(Written November 21, 2020)
There is a craft fair today.
I am sitting by the cold of the door painting little birds on small wood pieces. I am greeting people, making tentative connections, occasionally chatting, even selling a few paintings.
One gentleman came by and commented on my precision work, noting sadly that the shakes came by and hit him a few years ago. I made a sympathetic comment, but it sounded inane even to my ears. For a skilled artisan, the loss must have been great.
Thank you, Sir, for reminding me why I am doing this now. Why I am carving out time amidst the whirlwind of raising and teaching children, when life is so full it seems like it may burst at the seams.
There is no guarantee that I will still be able to paint when life gets less busy. There is no guarantee of a continual steady hand or good eyesight until my children grow up and move away.
Aside from any other benefits of doing art with children, this is when I am physically capable of doing this work. It may be now or never. I think it is worth doing now.
The Mid-Missouri Artists annual summer exhibition is almost over. We have a virtual summer exhibition at the University of Central Missouri up through tomorrow, June 30, 2020. (https://ucmgallery.com/mid-missouri-artists-50th-anniversary-summer-exhibition/) We were each invited to enter three pieces. Please go see it while it’s still up; there’s a lot of beautiful work in there. I thought I’d speak a bit about my submissions.
The Blue-eyed Grass, Sisyrinchium bermudiana, was painted when I was still in college. It was intended for a brochure on the wildflowers of a local park. Since the purpose was field identification by visitors and we did not want them digging plants, none of the botanical illustrations showed the roots. Unfortunately the project was abandoned on the brochure side. I went on to graduate school and other things.
I got married and had children and focused almost completely on photography for a number of years, though I kept sketching and occasionally painting a bit.
In 2018 I pulled out my paints again and made a practice of going out with watercolors in the morning. One of the morning roses I photographed and picked to take inside so I could paint a more finished piece. Here we have the Red Rosebud.
In the fall of 2018, I was an “artist in the window” for the Heartland Home Educators group during the Dickens Fair in Warrensburg, Missouri. I didn’t figure flowers would do well on Christmas ornaments so I tried birds, some from memory and a few from my photos. I painted them on the same hardened dough ornaments we had for children to come and decorate.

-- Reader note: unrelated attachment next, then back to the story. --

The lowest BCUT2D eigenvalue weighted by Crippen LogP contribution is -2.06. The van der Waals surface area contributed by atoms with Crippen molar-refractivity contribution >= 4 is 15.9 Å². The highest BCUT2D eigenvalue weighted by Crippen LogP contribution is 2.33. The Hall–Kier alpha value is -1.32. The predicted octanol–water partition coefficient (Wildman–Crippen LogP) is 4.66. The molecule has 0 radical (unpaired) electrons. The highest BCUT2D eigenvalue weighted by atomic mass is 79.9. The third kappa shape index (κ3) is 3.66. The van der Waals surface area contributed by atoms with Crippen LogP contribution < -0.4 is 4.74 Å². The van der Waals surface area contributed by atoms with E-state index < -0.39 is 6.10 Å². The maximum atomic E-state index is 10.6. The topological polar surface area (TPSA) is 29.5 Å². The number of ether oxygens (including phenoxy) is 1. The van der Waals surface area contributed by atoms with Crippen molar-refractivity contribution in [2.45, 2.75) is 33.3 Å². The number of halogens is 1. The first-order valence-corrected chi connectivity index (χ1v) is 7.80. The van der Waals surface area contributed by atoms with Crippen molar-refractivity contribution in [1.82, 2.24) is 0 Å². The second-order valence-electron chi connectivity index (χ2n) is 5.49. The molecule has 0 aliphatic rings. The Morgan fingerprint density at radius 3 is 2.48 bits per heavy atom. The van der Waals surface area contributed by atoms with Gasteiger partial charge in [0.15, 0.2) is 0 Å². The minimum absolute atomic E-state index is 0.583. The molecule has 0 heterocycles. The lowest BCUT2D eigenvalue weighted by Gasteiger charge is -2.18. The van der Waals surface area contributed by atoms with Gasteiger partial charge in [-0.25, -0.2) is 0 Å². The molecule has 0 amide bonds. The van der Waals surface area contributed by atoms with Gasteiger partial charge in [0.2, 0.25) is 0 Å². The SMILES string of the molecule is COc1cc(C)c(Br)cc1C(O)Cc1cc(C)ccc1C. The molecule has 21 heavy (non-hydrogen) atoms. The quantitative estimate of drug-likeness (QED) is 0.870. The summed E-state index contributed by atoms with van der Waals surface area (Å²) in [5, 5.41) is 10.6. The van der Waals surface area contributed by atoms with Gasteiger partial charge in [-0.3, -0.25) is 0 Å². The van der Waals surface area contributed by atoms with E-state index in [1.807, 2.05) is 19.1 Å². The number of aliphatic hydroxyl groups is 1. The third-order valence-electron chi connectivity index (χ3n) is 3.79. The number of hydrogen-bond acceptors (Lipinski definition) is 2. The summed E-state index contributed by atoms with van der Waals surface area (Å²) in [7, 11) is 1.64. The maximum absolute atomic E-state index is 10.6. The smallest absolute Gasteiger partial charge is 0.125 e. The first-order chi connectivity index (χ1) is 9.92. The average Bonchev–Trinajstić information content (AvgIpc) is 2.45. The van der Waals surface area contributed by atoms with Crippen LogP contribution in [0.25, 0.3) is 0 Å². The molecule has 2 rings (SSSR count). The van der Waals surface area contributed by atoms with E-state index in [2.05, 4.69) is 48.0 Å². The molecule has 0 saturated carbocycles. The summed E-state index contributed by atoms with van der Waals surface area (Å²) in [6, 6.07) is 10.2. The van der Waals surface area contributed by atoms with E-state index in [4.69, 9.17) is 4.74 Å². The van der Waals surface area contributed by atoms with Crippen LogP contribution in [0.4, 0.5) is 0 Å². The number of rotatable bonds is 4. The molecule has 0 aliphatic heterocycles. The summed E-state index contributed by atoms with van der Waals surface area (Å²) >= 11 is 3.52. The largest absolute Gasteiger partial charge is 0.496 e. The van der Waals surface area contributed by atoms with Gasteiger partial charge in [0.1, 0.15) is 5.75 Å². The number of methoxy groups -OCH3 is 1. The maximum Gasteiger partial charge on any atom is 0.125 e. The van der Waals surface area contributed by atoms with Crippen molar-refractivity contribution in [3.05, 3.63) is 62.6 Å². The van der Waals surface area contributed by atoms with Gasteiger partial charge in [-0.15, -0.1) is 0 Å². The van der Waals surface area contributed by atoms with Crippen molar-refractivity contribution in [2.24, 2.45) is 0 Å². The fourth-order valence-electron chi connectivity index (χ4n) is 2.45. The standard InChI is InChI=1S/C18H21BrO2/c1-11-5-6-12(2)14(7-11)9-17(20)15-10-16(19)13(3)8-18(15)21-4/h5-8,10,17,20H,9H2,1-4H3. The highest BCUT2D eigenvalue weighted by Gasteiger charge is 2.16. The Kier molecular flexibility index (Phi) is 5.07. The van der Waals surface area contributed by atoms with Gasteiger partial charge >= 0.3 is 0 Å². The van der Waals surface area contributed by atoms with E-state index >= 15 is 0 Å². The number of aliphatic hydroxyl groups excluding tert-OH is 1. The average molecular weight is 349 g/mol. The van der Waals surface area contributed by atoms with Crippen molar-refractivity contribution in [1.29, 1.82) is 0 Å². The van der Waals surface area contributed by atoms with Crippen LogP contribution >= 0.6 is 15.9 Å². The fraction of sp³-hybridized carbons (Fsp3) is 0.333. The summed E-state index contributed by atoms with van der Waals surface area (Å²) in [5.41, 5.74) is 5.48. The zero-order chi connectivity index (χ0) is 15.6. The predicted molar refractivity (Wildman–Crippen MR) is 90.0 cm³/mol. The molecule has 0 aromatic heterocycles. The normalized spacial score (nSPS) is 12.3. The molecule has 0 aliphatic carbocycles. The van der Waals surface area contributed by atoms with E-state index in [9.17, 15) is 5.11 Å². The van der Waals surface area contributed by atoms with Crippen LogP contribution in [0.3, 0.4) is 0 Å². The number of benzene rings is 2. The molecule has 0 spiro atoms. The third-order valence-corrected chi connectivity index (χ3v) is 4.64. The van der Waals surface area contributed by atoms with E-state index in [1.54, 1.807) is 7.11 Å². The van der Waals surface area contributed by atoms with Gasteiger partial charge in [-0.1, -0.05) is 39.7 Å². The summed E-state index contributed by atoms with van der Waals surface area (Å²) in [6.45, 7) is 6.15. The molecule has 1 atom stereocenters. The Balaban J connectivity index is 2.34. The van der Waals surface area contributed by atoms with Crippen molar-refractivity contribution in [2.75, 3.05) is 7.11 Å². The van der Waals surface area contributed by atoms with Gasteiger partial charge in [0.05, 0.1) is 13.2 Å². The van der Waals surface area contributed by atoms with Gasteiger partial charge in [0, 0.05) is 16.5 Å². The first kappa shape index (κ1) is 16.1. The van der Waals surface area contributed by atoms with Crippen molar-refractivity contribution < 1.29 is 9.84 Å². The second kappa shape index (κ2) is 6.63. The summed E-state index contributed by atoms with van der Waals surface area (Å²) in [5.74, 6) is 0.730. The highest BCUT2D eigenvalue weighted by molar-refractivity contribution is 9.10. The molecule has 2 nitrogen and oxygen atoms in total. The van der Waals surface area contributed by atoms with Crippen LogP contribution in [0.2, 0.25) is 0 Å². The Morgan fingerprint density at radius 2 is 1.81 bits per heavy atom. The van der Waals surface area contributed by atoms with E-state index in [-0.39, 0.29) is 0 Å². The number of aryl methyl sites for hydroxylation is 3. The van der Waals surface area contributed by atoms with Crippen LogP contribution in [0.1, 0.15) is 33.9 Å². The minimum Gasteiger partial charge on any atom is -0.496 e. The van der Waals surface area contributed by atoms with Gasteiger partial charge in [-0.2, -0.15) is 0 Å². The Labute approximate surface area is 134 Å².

People liked my birds! I needed a more permanent surface and began practicing birds on wood slices. I gave them to my family for Christmas that year, and in 2019 I made enough to sell some too, both as hanging ornaments and as magnets.
This cardinal was painted in 2020 with watercolor instead of the acrylics I had been using on the wood pieces, and using watercolor was like greeting an old friend again!
Since this is my own site, I will show a fourth. I was visiting my parents on their anniversary and my dad asked me to paint a bird for him to watch. I didn’t have my wood slices or photos handy, but an orchid Daddy had given Mama on another occasion was in bloom. I painted it for them in watercolor, and he said that was nice enough.
I have been listening to the book Finish by Jon Acuff. In one section he talks about “noble obstacles,” things that seem noble to do but really throw a wrench into the works of the goal. One of his examples was a woman who wouldn’t start her blog until she talked to a copyright lawyer, for fear of someone stealing her content.
My husband heard that part and gave me a long look. I said, “We don’t know anyone like that, do we?” He had the audacity to actually say out loud, “Just you.”
The nerve of that man! I don’t need to talk to a lawyer first. I just want to register my copyrights. To everything. Before I use the pictures. Because it’s cheaper 750 at a time unpublished than registering every three months after they’re published, of course.
There, you see, I have good reasons for not having my stuff out there yet. Because with six children and some dairy goats to take care of, it’s pretty hard to get the time to go through 16 years of digital pictures (two years are already done) and predict the 750 I will want to use from each year, spend $55/batch to register them (if it hasn’t gone up), and keep track of the registry to make sure I only use the registered frame of a series that has 30 nearly identical photos.
It’s enough to make a girl just want to pick up a book instead of even trying. What? Are you looking at me too?
I don’t very often get to sit down and watch a whole sunset. Last night I did. I saw the first blaze of yellow-orange and pulled up a lawn chair and sat there with my camera until the last pink faded to blue-gray.
There was a spot so beautiful that at first I thought it would be a spectacular sunset. The clouds were very interesting, but as sunsets go it was simply pretty. And I figured out something about what makes a sunset dramatic that I had never noticed before.
Now it seems so obvious, but here it is. To have gorgeous color all over the sky, you have to be near enough the edge of the cloud bank—or have enough breaks in the clouds—that the clouds over you are not in shadow.
I rested and watched a pretty sunset where I was. I watched a fabulous sunset . . . for those ten or fifteen miles to my west. I hope someone there saw it and enjoyed it as much as I did.